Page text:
Experience with Red Fleshed Apples


#1

Hi all,

I’m curious what people’s experience with red fleshed apples is. I don’t have any, but I’d like to get one. My goal is to do some breeding work with one. It seems like most breeding has been done from Niedzwetzkyana Crabapples. So that seems like an option. Or maybe there are other options out there. Arboreum offered arborose last year, which sounded pretty good, but they’re good at marketing and tend to make all their stuff sound good.

Thanks,

-Steven


Rubiayat
#2

Hi, I have a red fleshed ‘Arborose’ hasn’t bloomed yet as is was deer fodder last winter and is re-growing. I also have a ‘Scarlet Surprise’ which the deer enjoyed also. (both of these apples have been in the ground for four years.) My two most expensive trees will take time to recover. Will keep you posted on those. I also have a Mott’s Pink, which is a delicious fall apple. The flesh is not red but hot pink. I love the taste of this apple, it is tart, crisp, sweet, juicy and very pretty. Mott’s Pink is highly precocious(at least for me), so you must remove many blooms at the proper time. What is great about all three of these apples is not only are they unusual, their blossoms are as well. They have deep magenta blooms. Very striking in the orchard in Spring when everything else is pastel. Here is a list:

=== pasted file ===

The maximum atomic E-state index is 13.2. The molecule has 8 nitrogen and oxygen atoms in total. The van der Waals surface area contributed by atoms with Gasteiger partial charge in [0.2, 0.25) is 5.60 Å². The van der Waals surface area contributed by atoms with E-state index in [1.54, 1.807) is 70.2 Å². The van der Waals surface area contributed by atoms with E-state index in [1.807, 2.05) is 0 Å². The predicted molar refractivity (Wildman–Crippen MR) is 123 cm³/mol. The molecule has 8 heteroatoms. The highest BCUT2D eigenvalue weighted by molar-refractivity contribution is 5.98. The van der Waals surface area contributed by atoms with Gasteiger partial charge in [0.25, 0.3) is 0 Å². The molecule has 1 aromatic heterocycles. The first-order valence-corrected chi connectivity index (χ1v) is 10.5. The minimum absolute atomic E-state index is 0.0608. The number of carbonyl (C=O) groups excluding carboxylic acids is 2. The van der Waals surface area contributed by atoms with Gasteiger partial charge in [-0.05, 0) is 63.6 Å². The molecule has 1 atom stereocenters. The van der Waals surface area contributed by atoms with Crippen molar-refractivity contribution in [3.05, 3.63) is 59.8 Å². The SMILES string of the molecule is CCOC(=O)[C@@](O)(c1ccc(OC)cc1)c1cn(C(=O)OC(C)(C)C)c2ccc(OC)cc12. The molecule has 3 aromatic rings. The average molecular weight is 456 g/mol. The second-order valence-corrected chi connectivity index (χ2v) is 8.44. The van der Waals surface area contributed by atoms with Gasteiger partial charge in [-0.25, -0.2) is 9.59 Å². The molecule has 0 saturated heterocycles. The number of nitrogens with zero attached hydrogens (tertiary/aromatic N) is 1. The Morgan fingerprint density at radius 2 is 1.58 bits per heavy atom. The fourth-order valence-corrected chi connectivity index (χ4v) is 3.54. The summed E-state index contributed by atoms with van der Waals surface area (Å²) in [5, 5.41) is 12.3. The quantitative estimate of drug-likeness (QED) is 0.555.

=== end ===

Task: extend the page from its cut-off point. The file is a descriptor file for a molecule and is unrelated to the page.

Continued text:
Pink Pearl
Pink Sparkle
Thornberry
Geneva Crab
Giant Russian
Winter Red Flesh
Almata
Mountain Rose
Red Wonder
Hidden Rose
Mott’s Pink
Grenadine
Buford Red Flesh
Niedswetzkyana
Rubaiyat
Raven
Scarlett Surprise
Arborose
Firecracker


#3

I have a few, and have apples for the first year (if the rats and squirrels don’t get them, first). Pink Pearl and HIdden Rose have about 5 to 10 apples this year. I need to get them a bit more water, but there are doing pretty well. Hopefully, I’ll get to taste test them in about month. Not big, but for the first crop, interested in seeing how they taste.


#4

Steven,

Fedco Trees of Maine sells a few red-fleshed apples that are acclimated to surviving cold New England-like winters.


#5

I have Baya Marissa (euro), the apples look nice but nothing special, tastes bland without any aroma.


#6

I have Airlie’s Red Flesh(hidden rose), Rubaiyat, and Christmas pink. Rubaiyat seems to enjoy Ia and should bloom next year, ARF was a spring graft, and Christmas pink has grown 8" in 2 yrs, lots of powdery mildew.